» Business » The real story behind the demise of TaxiForSure

The real story behind the demise of TaxiForSure

By Alnoor Peermohamed
August 30, 2016 09:45 IST
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Ola’s cash reserves are starting to run dry. The company was in talks to raise $1 billion in funding by the end of July, but no announcement has been made as yet

Bhavish Aggarwal, bottom, left, co-founder and CEO of India’s largest taxi aggregator Ola, was forced to take the hard step of laying off close to 700 employees and shutting down TaxiForSure in his bid to cut operational costs and conserve the company’s dwindling cash reserves.

Ola had acquired smaller rival TaxiForSure for $200 million in March last year, and after investing in its growth for exactly a year, began diverting resources from its subsidiary to grow itself. In the fight to stay ahead of Uber, Ola transitioned all TaxiForSure cabs to its own Micro category, where prices start at Rs 6 a km, and claimed that its low-fare service was larger than all of Uber India.

“When Ola started transitioning cabs from TaxiForSure to its Micro category sometime around March this year, several employees began quitting because they were preempting a shutdown,” says an ex-TaxiForSure employee who quit before Ola shut down its subsidiary. “Basically, by laying off everyone who had not yet quit, they were cutting operational costs,” he adds.

The cost of price war

The growing cash burn hastened the decision. Uber, which entered the Indian market just three years ago, began a price war with Ola by heavily subsidising the cost of rides for customers and paying large incentives to drivers. Ola, which has so far kept up with Uber in terms of fares, considered it more prudent to cut operational costs of an almost-defunct TaxiForSure than jeopardise its market position by slashing discounts.

However, while huge discounts have drawn customers to its platform (soon after it was acquired, daily rides for TaxiForSure shot up from 10,000 to 40,000), it has also led to increase in cash burn for the company.

By shutting down TaxiForSure, Ola will save an estimated Rs 30 crore (Rs 300 million) just on salaries, a sizable amount that can be deployed elsewhere, given that the company’s reserves are starting to run dry. Business Standard had earlier reported that Ola was in talks to raise $1 billion in funding by the end of July. However, no announcement has been made as yet, pointing to a delay.

At the same time, the company’s losses have widened from Rs 34.21 crore (Rs 342 million) in 2013-14 to Rs 796 crore (Rs 7.96 billion) in 2014-15. The 2015-16 results are yet to be disclosed.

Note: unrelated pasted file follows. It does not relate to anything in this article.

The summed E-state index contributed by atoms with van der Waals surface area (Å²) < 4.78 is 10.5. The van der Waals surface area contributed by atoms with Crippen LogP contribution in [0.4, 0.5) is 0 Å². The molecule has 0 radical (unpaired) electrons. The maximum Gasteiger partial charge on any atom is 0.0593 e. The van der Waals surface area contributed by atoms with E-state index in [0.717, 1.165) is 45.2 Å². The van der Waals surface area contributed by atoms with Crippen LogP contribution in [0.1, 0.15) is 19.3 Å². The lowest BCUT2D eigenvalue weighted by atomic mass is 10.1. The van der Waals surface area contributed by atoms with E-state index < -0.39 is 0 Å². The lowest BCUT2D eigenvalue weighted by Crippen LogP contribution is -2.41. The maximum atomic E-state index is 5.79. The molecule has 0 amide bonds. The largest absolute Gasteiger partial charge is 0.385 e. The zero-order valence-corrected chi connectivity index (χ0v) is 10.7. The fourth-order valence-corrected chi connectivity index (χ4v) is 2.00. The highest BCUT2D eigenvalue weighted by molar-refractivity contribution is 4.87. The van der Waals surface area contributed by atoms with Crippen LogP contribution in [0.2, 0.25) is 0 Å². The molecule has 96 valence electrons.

“In the course of the integration, we have absorbed as many TaxiForSure employees for open roles in Ola to support our growth. For positions that cease to exist as a result of this transition, we are offering enhanced severance benefits and outplacement services to help affected employees pursue new career opportunities,” the company had said in a statement soon after shutting down TaxiForSure.

Most of the employees who were absorbed came from a technical background, while the majority of people in other roles were laid off. When Ola first announced that it was acquiring TaxiForSure last year, the fate of the company was sealed, since it made no sense for Ola to run both companies and share a double burden especially since both of them operated in the same market.

"Ola acquired TaxiForSure only for its loyal customer base which it slowly transitioned on to its own platform by allowing them to book Ola cabs on the TaxiForSure app,” says the former TaxiForSure employee who pleaded anonymity.

Fight for dominance

In the battle against well-funded Uber, the Indian company is doing its best to reduce cash burn and make its resources last for as long as possible, hopefully by then deterring Uber from being as aggressive as it is today.

At the start of this month, San Francisco-based Uber sold off its China unit to rival Didi Chuxing as it saw its market share growth stall despite burning nearly $2 billion in three years. The company, which forayed into the Indian and Chinese markets in the same month in 2013, has in many ways been able to make a much larger impact in India.

Both Uber and Ola claim market leadership. However, according to research firm Redseer Consulting, Ola continues to dominate with nearly two-thirds of the market, while Uber controls about a fourth. Ola might be in the lead, but Uber in the past has displayed its ability to grow swiftly.

In the end, both companies follow a business model that ensures that the player with the larger number of cabs or passengers on its platform will win. Experts say that in India, where the market lacks maturity and customers ply with whichever player offers the lowest fare, growing either of those metrics is directly proportional to the amount of money each company is willing to burn.

With Uber accepting defeat in China, it’s all the more important for the company to ensure that it wins in India, the last large open market globally. This will put more pressure on Ola, as Uber can now divert funds that would have otherwise gone into its China business to India.

The company has already said that it will be investing a significant portion of the $3.5 billion it raised from Saudi Arabia’s Public Investment Fund in its India business. The battle for dominance in India’s taxi-hailing market is likely to get fiercer.

Image used for representation purpose only.

Photograph: PTI Photo.

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Alnoor Peermohamed
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